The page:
Courts Differ on Whether Publisher’s Purchase, Use of Data Violated Driver’s Privacy Protection Act
This posting was written by Thomas A. Long, Editor of CCH Privacy Law in Marketing.
A class of Missouri residents could go forward with claims under the federal Driver’s Privacy Protection Act (DPPA) against West Publishing Co. for acquiring and disseminating personal information derived from driver’s license records from various states, the federal district court in Jefferson City, Missouri has ruled.
However, a class of Illinois residents could not pursue a DPPA class action against West Publishing for the same conduct, the U.S. Court of Appeals in Chicago has held.
The federal district court held that the class representative had standing under the DPPA and granted the representative’s motion to certify the class.
According to the district court, the DPPA did not
(1) permit the publisher to obtain driver’s license information from the state when its sole purpose was to resell the information to third parties or
(2) permit the publisher to disclose the entire driver’s license database to a business or individual having only a potential future use for some of the information sold.
The Missouri residents were not required to present evidence of specific misuse of their personal information, according to the court. The publisher obtained, and continued to obtain, large databases of motor vehicle records from several states. The databases contained personal information belonging to millions of licensed drivers.
The DPPA made nondisclosure of personal information the default rule. Under the statute, states were permitted to disclose driver’s license information only to “authorized recipients” who obtained information for one of the permissible uses under the DPPA, and not simply a recipient whom the state had authorized to receive information.
The DPPA did not delegate to the states the decision of who was an “authorized recipient.” The publisher, therefore, was not an “authorized recipient” of the information based on its mere purported purpose of reselling information for permissible uses, in the district court’s view.
Rather than specifically listing prohibited uses for driver’s license information, the statute generally prohibited all but 14 permissible uses. Bulk resale was not included in those permissible uses. Only one DPPA exception made reference to “bulk distribution,” and that provision required that individuals opt in by providing their express consent to such bulk release for marketing and solicitation.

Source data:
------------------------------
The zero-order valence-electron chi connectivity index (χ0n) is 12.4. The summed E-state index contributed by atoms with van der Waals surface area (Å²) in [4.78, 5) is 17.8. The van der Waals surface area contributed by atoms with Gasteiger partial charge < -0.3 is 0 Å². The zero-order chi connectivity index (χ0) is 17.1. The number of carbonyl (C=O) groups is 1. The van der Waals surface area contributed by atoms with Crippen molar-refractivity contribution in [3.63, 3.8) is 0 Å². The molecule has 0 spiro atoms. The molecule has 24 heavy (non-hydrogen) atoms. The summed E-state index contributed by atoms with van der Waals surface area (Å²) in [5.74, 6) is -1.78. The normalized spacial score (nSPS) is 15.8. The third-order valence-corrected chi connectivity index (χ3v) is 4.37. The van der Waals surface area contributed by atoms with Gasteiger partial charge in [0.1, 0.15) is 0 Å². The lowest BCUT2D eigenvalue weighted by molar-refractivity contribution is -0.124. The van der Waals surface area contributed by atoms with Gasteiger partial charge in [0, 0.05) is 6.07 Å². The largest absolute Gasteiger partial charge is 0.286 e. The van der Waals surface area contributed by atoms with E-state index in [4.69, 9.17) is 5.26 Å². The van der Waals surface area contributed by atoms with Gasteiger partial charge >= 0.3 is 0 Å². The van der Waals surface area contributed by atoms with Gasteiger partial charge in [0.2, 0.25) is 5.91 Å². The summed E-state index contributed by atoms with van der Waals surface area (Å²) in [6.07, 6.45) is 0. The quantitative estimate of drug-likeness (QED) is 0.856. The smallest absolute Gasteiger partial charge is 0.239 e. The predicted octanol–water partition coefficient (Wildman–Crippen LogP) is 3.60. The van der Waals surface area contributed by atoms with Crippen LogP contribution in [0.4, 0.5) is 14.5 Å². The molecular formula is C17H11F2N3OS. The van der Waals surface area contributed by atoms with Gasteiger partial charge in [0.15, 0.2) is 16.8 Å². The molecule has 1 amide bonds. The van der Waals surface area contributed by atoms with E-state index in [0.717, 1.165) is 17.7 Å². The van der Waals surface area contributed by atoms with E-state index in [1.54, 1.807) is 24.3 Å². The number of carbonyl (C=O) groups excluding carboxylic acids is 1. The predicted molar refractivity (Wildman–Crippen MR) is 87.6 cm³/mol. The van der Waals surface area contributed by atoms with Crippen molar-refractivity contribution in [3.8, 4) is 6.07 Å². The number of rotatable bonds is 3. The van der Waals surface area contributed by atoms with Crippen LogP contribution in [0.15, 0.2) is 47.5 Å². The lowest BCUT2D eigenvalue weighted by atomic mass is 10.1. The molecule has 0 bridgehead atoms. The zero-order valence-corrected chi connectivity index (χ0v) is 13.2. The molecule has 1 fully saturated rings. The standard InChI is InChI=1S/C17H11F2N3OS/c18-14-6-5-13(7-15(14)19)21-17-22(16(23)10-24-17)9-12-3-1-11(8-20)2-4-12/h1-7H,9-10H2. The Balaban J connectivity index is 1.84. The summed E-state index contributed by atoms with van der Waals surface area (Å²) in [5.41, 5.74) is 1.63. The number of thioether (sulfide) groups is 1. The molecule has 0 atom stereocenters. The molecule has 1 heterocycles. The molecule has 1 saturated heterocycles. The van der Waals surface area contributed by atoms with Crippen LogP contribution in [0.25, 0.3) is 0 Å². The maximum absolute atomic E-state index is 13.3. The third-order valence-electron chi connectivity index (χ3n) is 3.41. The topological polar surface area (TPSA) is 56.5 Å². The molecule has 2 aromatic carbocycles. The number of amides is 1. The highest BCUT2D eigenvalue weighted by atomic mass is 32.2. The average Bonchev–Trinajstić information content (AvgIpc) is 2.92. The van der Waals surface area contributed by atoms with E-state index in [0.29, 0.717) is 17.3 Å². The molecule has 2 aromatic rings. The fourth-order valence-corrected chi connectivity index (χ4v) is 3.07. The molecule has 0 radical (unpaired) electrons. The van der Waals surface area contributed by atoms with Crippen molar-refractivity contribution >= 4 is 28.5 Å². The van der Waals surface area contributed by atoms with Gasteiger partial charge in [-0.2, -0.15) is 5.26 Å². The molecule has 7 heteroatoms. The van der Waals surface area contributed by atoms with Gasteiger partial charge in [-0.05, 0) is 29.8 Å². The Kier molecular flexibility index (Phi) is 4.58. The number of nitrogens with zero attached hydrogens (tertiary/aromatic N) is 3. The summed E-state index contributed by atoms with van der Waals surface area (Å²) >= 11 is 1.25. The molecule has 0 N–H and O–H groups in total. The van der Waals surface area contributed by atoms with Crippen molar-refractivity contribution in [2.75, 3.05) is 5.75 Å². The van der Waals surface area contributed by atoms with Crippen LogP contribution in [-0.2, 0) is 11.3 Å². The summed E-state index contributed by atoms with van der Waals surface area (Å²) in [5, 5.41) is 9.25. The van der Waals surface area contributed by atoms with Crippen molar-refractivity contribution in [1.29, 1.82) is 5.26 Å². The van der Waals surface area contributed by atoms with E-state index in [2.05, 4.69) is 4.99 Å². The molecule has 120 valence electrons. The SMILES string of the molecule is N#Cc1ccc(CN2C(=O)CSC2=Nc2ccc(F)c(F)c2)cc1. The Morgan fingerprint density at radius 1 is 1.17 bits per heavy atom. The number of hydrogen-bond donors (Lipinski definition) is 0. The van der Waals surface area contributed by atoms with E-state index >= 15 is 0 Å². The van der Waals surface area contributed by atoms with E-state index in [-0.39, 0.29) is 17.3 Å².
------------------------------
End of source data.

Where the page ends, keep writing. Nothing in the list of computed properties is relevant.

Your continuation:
Given the strict linkage between the method of obtaining data and the restrictions on resale, Congress could not have intended to create a “gaping hole” in the statute for resellers by authorizing them to obtain the entire driver’s license database simply by identifying themselves as resellers, in the court’s opinion. Congress could have created a separate exception for resellers, but it did not.
The class consisted of all persons who registered a motor vehicle in or were issued a driver’s license or state identification card by 29 states and the District of Columbia since February 19, 2006, and whose personal information was obtained, disclosed, or sold by the publisher. There was no dispute as to the numerosity requirement for class certification.
The publisher’s business model for obtaining and then selling information was a question of fact common to all class members, the court said. This was true regardless of whether this business model resulted in some individual sales for uses that were authorized by the DPPA.
Class action litigation was the superior method for adjudicating the claims, according to the court. Given the large number of potential plaintiffs and the commonality of their claims, certifying the class would allow a more efficient adjudication of the controversy than would individually litigating the claims.
The decisions are Johnson v. West Publishing Co., CCH Privacy Law in Marketing ¶60,672 and ¶60,673.
The Seventh Circuit held that the publisher’s acquisition of personal information contained in the motor vehicle records conduct did not violate the DPPA. The DPPA did not prohibit the publisher from reselling the residents’ personal information to third parties with permissible uses for the data under the statute.
The Illinois residents asserted that the publisher acquired the personal information contained in motor vehicle records of millions of drivers from state DMVs for resale. The residents, failed, however to state a DPPA claim.
The DPPA authorized the acquisition and resale of personal information by “authorized recipients” for 14 “permissible uses.” There was no allegation that the ultimate users of the records compiled and sold by the publisher lacked a permissible use for the records. The publisher did not have to have an immediate permissible use of its own in order to be an authorized recipient of the data, the appeals court said.
The decision in Graczyk v. West Publishing Co., will appear in CCH Privacy Law in Marketing.
Further information about CCH Privacy Law in Marketing appears here.